Researchers use DNA genotypes of people who can document their ethnicity, such as families whose ancestors have always lived in Ireland, and compare their DNA markers to the DNA being tested. The percentage of markers that are shared leads scientists to ­suggest where your family came from. As more people have their DNA tested and become part of AncestryDNA’s private database, the more targeted the results will become. As of November 2013, AncestryDNA had more than 200,000 people in its database. My results will likely become more targeted in the future, yet I still have a relatively good idea of my background. And though the test results claim that most of my ancestry is from Great Britain, for testing purposes, the “Great Britain” region can include Germany, Denmark, Switzerland and Austria too.

From weeks of my own research online, I determined I was of British/­German/Swiss descent. On my mother’s side, historical records go back to her family’s immigration, mainly from Germany. On my dad’s side, we believe his ancestors are from England and Wales. But that’s not what their DNA testing shows. My father has only 25 percent ethnicity from Great Britain, while my mom claims 75 percent. While surprising, the results were in tune with mine, prompting me to believe in the validity of the tests.

J.P. Canton, a senior public-relations manager with Ancestry.com, explains it this way. “A lot of times we hear people say ‘I thought I was Spanish, but I’m getting a lot of Scandinavian or Great Britain, and I don’t see that in the paper trail.’ What happens is that countries are formed from people of other regions. My own family is definitely Italian, but my ancestors had moved to South America and around the world. On paper they lived in one region, but that doesn’t mean they were from that region,” he says.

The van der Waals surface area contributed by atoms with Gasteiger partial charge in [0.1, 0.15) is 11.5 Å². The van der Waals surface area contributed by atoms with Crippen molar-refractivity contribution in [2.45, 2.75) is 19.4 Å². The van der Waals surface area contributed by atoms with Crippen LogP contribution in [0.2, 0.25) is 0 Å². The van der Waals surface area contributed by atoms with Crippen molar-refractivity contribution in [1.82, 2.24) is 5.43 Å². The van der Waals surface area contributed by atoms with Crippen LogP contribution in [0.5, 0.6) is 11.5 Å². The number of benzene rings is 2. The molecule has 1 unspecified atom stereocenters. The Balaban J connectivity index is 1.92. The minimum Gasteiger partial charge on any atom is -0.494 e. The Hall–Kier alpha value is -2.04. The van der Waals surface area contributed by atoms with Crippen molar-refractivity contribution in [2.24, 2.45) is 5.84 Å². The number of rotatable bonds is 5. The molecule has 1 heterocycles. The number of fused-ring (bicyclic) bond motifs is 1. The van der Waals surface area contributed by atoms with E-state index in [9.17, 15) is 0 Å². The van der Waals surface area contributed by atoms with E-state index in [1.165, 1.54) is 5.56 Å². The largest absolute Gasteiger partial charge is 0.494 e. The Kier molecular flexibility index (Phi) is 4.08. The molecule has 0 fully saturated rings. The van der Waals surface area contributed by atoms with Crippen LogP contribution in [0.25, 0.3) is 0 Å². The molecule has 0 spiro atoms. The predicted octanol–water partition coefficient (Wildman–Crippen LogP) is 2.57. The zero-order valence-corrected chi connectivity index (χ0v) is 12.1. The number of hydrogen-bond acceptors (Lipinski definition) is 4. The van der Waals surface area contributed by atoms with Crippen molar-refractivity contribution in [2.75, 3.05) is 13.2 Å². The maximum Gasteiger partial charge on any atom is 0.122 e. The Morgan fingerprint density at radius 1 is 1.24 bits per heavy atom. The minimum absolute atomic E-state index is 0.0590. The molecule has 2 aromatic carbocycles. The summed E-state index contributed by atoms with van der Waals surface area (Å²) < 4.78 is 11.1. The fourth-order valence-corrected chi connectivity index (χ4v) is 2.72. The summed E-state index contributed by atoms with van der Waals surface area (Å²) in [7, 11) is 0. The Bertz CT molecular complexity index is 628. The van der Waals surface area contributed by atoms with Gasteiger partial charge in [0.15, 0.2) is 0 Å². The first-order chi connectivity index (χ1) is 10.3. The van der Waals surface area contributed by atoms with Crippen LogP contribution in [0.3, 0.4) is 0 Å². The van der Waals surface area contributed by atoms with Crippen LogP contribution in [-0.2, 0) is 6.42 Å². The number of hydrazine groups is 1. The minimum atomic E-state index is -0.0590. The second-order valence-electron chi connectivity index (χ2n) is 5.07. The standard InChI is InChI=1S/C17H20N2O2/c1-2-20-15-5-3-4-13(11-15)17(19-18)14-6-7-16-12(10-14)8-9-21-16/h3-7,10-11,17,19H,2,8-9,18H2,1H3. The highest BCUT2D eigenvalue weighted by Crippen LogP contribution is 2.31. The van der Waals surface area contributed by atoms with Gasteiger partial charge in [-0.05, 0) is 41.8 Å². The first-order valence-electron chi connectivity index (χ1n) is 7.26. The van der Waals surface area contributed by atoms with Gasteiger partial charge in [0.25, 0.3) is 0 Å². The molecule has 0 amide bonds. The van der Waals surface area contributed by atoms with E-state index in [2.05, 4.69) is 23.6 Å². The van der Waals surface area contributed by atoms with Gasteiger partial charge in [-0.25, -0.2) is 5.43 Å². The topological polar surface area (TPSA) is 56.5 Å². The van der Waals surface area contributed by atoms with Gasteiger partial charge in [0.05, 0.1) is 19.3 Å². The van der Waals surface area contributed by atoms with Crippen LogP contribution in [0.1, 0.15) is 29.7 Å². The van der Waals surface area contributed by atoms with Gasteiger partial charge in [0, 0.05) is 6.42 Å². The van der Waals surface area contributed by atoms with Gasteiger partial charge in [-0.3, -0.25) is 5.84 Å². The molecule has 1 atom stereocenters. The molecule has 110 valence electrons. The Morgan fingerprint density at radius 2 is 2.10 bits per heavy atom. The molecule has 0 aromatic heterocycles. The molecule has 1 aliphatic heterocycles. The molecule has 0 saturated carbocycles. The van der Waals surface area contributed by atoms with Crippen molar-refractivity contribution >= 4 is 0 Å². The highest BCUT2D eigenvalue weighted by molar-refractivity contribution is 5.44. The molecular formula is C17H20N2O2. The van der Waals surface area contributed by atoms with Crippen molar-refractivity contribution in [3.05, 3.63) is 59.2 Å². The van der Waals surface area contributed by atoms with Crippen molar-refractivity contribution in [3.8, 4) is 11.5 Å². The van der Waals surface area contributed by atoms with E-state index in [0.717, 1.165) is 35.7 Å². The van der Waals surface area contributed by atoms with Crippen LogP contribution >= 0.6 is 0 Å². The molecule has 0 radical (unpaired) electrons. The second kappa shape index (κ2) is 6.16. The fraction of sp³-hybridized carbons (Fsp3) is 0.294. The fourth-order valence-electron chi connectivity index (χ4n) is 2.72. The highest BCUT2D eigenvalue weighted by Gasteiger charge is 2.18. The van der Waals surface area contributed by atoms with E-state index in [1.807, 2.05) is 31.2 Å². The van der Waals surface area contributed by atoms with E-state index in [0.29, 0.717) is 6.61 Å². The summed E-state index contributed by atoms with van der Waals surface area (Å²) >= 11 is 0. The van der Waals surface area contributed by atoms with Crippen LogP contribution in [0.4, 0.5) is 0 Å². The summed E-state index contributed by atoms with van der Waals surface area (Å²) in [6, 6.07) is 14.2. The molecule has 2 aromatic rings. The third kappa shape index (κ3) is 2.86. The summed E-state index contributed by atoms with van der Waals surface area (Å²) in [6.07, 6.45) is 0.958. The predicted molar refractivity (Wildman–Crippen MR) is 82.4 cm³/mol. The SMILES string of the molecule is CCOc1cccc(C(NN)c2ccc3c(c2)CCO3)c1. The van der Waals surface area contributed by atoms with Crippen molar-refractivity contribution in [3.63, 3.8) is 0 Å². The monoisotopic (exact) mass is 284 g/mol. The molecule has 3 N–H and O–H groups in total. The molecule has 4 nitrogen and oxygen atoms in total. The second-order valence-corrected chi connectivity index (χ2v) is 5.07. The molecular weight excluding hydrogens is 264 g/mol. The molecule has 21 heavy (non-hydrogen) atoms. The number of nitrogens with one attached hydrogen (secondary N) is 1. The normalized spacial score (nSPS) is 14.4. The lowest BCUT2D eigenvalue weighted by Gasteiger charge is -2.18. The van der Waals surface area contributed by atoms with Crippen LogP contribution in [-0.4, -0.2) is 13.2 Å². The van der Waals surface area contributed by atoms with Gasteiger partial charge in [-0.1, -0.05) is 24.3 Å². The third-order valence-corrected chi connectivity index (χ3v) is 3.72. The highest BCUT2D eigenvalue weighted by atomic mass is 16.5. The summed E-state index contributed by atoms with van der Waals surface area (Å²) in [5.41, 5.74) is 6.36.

I still have unanswered questions — like where does my maiden name originate from? — and those answers can now only come from researching family histories. To connect me with distant relatives who might have the answers, AncestryDNA will compare my genetic test to its massive database of others who have taken the AncestryDNA test, as well as linking to millions of people who have already researched their family trees on Ancestry.com. As more people test their DNA and link it to their Ancestry.com account, the more matches I can potentially (and effortlessly) find.

“We’re looking at DNA from ancestors across your entire family tree,” explains Stephen Baloglu, director of marketing with AncestryDNA. “If you have enough DNA in comparison, then you are probably related. So with DNA matches, it transcends all of that research you would have to do and goes direct to someone that you’re related to. That person may have already done research and has your family tree.”

My ethnicity might not be a mystery anymore, but I’m more excited than ever to add even more branches to the family tree. 



KIMBERLY BUTTON is a freelance journalist in Orlando, Fla., whose love of spaetzle can only be because of her German roots.